South Africa has seen the launch of three new digital banks – Discovery Bank, TymeBank and Bank Zero – which all promise to make banking simpler, better, and cheaper.
These new digital banks all have a mobile and online-first approach, which capitalise on technology advances in recent years.
Smartphones, for example, make it possible for consumers to do banking from the palm of their hand with good security and unmatched convenience.
The new digital banks therefore focus heavily on smartphone apps to serve their clients and give them a competitive edge.
Without the need for physical bank branches and having to deal with legacy systems, it is cheaper and easier for new banks to roll out banking services.
Even when it comes to bank cards there are new innovations coming through, like Bank Zero using a hidden number when you conduct online purchases with its debit card.
There is, however, a challenge for the newcomers – traditional banks are doing the same things and have more money to build and launch new services.
This was highlighted in Nedbank CEO Mike Brown’s recent comments about their technology investments.
Over the past four years, Nedbank has invested just under R10 billion to completely refresh its IT stack.
He said they are creating a bank which can deliver a digital experience which is on par or better than any of the new banking entrants.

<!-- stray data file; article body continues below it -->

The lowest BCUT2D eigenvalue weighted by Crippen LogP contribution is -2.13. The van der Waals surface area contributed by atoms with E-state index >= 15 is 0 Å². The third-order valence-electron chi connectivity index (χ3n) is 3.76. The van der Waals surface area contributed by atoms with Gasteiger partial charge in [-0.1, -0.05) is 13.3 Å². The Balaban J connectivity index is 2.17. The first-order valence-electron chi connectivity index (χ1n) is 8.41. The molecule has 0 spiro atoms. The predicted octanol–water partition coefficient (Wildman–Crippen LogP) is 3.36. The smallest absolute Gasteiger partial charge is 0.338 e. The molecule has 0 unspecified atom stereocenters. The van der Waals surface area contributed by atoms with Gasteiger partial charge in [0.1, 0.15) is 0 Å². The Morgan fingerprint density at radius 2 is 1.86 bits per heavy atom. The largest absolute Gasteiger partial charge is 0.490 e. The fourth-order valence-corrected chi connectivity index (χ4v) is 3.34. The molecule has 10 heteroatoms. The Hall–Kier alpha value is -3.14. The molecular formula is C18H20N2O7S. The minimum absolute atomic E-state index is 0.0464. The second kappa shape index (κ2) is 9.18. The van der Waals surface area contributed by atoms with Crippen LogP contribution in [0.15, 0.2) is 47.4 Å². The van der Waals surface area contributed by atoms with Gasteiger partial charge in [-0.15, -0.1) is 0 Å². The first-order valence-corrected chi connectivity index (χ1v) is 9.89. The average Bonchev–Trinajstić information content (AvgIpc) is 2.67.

Compare this to the richest of the new entrants, Discovery Bank, which has spent less than half of Nedbank’s technology investment amount to build its full bank.
The simple truth is that traditional banks have far more money than the new entrants to spend on creating world-class digital products.
Traditional banks launching digital-first products
To see the challenge which new banking entrants face to compete against their large traditional competitors is simple – just look at the recently launched products.
In November FNB launched Easy Zero, a digital bank account with no monthly fee and a branded bank card.
The launch of Easy Zero came before Bank Zero launched its commercial offering and its value proposition is similar to what Bank Zero is expected to offer.
Another value proposition which the new digital banks punt is their easy onboarding systems.
Nedbank’s new onboarding platform, Eclipse, is offering the same convenience to existing Nedbank customers.
These customers can now take out a personal loan or open a transactional account on the Nedbank app or on the web in under 5 minutes.
With a limited budget it is challenging for a new entrant to continue to innovate to take on the biggest banks which have far more resources.
Digital banks will therefore have to prove that their value proposition is still good enough for consumers to take a chance on a new bank without brick-and-mortar branches.